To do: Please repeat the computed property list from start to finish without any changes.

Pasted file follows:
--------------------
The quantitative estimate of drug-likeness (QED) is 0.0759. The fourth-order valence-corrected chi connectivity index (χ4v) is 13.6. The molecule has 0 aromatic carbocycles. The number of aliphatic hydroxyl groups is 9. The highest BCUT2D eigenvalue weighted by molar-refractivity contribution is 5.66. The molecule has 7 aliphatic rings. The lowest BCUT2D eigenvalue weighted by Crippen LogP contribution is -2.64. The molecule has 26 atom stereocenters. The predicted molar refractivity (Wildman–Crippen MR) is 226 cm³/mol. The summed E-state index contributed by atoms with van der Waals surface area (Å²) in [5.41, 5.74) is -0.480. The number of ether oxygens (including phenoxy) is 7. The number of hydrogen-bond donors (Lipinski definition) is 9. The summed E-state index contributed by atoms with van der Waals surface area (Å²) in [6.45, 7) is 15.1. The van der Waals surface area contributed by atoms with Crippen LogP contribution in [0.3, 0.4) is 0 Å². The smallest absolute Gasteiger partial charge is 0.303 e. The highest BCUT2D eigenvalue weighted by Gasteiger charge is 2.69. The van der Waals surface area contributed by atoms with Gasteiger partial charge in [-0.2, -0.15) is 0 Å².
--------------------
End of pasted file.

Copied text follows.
The quantitative estimate of drug-likeness (QED) is 0.0759. The fourth-order valence-corrected chi connectivity index (χ4v) is 13.6. The molecule has 0 aromatic carbocycles. The number of aliphatic hydroxyl groups is 9. The highest BCUT2D eigenvalue weighted by molar-refractivity contribution is 5.66. The molecule has 7 aliphatic rings. The lowest BCUT2D eigenvalue weighted by Crippen LogP contribution is -2.64. The molecule has 26 atom stereocenters. The predicted molar refractivity (Wildman–Crippen MR) is 226 cm³/mol. The summed E-state index contributed by atoms with van der Waals surface area (Å²) in [5.41, 5.74) is -0.480. The number of ether oxygens (including phenoxy) is 7. The number of hydrogen-bond donors (Lipinski definition) is 9. The summed E-state index contributed by atoms with van der Waals surface area (Å²) in [6.45, 7) is 15.1. The van der Waals surface area contributed by atoms with Crippen LogP contribution in [0.3, 0.4) is 0 Å². The smallest absolute Gasteiger partial charge is 0.303 e. The highest BCUT2D eigenvalue weighted by Gasteiger charge is 2.69. The van der Waals surface area contributed by atoms with Gasteiger partial charge in [-0.2, -0.15) is 0 Å².